The Fairy Tale Paradox

The Three Brothers

Parents, mentors, teachers, babysitters, older siblings, aunts, uncles, grandparents, older friends, friends’ parents…every ‘big person’ in a child’s life is seen as a fountain of knowledge, an enigma of misery and a protector. Teachers and parents instil their children with a fear of danger and the unknown: don’t talk to strangers, look before crossing the road, don’t touch the spider, don’t swing on your chair, don’t jump on the bed, etcetera. And of course, you’d say that all of these things are necessary aspects of a child’s initial life education. It doesn’t stop there, however. Protecting the babies of our society is instinctual and extends beyond the physical dangers of everyday life. We protect our children from profane language, from violent and frightening images, from the sexually explicit, from immoral themes, from displays of drug and alcohol use, from depressing ideas and just generally from the darker aspects of life. We do all that is in our power to preserve the innocence of childhood and shield our youngsters from anything outside of the exuberantly happy or perfectly safe.

However…when you think of your childhood, what do you remember? Personally, I remember my parents, my trampoline, the smell of birthday candles, feeling energetic constantly and the stories read to me at bedtime. Ahh…the stories read to me at bedtime! Those fantastical fairy tales of magic, witchery, princesses, fairies, goblins, ladders, treasure, talking animals and every other wonder of a child’s imagination. I don’t feel it to be too gross a generalisation to assume that most children are read fairy tales. They are wonderful, absorbing and can be read to you a thousand times without becoming boring. They define bedtime, they make bedtime bearable and they usually pepper children’s thoughts and dreams with wildly imaginative scenarios of otherworldly people and places.

The paradoxical thing is however, that most of the tales read to little boys and girls around the globe are embedded with the very themes that parents sprain their mental and emotional limbs to eradicate from their children’s lives. The books read to kids from birth through to primary school, more often than not, detail stories of dark worlds, evil monsters, promiscuous princesses, sly witches, prowling shadows, violent wars, abusive behaviour and gruesome games. Yes, if you seriously think about it, fairy tales are often less about fairies and more about fright.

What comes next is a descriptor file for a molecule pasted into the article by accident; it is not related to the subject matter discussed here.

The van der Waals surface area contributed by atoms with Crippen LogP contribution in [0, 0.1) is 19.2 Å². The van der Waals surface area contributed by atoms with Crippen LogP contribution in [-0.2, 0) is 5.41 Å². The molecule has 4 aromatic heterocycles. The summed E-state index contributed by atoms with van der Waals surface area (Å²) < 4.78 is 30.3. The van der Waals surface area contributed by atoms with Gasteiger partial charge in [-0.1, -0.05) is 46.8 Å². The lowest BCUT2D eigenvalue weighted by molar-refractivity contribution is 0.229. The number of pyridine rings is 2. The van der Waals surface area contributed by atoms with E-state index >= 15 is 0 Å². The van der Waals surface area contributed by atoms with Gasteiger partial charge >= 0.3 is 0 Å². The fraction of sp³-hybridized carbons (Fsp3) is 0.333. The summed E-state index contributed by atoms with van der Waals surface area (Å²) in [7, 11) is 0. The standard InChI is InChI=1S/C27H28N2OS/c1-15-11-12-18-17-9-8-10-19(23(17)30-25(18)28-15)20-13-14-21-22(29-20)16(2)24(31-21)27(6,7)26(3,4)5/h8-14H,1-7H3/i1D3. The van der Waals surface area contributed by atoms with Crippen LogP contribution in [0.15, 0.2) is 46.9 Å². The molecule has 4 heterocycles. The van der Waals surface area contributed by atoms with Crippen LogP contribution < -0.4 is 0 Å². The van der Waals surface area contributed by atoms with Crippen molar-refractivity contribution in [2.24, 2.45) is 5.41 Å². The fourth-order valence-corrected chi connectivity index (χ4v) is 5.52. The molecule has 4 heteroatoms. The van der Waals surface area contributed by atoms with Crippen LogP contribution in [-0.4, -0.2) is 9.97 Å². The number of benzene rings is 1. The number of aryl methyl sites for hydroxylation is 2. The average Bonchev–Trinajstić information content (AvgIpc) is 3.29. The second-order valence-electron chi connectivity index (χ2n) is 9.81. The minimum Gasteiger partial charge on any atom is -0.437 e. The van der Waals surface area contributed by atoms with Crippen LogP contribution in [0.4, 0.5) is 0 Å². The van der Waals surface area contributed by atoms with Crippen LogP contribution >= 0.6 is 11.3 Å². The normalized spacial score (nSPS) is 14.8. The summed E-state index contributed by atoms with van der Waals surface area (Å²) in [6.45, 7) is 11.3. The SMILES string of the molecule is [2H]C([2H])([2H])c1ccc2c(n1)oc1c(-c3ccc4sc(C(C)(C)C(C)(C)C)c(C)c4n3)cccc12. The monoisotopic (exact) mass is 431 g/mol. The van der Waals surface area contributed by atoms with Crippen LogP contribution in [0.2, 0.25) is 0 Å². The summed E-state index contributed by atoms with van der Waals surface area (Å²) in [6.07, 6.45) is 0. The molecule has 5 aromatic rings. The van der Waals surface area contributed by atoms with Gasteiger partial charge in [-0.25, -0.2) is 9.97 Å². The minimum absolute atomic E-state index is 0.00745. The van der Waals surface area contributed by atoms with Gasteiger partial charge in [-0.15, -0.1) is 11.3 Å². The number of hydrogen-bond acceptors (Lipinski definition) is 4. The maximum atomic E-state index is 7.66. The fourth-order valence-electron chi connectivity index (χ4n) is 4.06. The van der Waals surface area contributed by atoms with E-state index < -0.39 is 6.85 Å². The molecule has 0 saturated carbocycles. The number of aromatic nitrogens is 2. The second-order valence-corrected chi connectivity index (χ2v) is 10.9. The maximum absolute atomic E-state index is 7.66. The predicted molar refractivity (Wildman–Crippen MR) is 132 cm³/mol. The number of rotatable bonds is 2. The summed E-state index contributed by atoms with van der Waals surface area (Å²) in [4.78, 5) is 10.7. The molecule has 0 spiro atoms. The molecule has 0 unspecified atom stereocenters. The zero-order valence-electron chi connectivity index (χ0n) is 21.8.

Take, for example, the Grimm Brothers’ stories of Snow White, Rapunzel, Rumpelstiltskin and Cinderella. As four of the most celebrated fairy tales, these books are among those that nearly every child is familiar with and that parents read to their offspring without a moment’s hesitation.

Snow White

Snow White

Rumelstiltskin

Rumelstiltskin

Hansel and Gretel

Hansel and Gretel

Cinderella

Cinderella

It’s funny though, isn’t it, that each is its own expose of rebellion or promiscuity? I am, by no means whatsoever, suggesting that these books are inappropriate for children, but I do find it markedly comical that the majority of the world’s children’s books are, in actual fact, subtle illustrations of the dark, the dangerous and the dirty. Snow White is drugged, almost murdered and then runs off to live alone with seven strange men. Rapunzel blatantly defies the rules imposed on her by inviting a boy into her room and then running away with him. The young girl of the Rumpelstiltskin tale is cruelly locked in a room as a result of her father’s lies and is eventually asked to give up her first born child. Cinderella is neglected, abused and sneaks out of her stepmother’s house to meet a boy. Are these things not the epitome of what every parent attempts to shield from their babies? And yet…all around the world, children are drifting to sleep with images of glass slippers and the seven dwarfs swirling through their minds.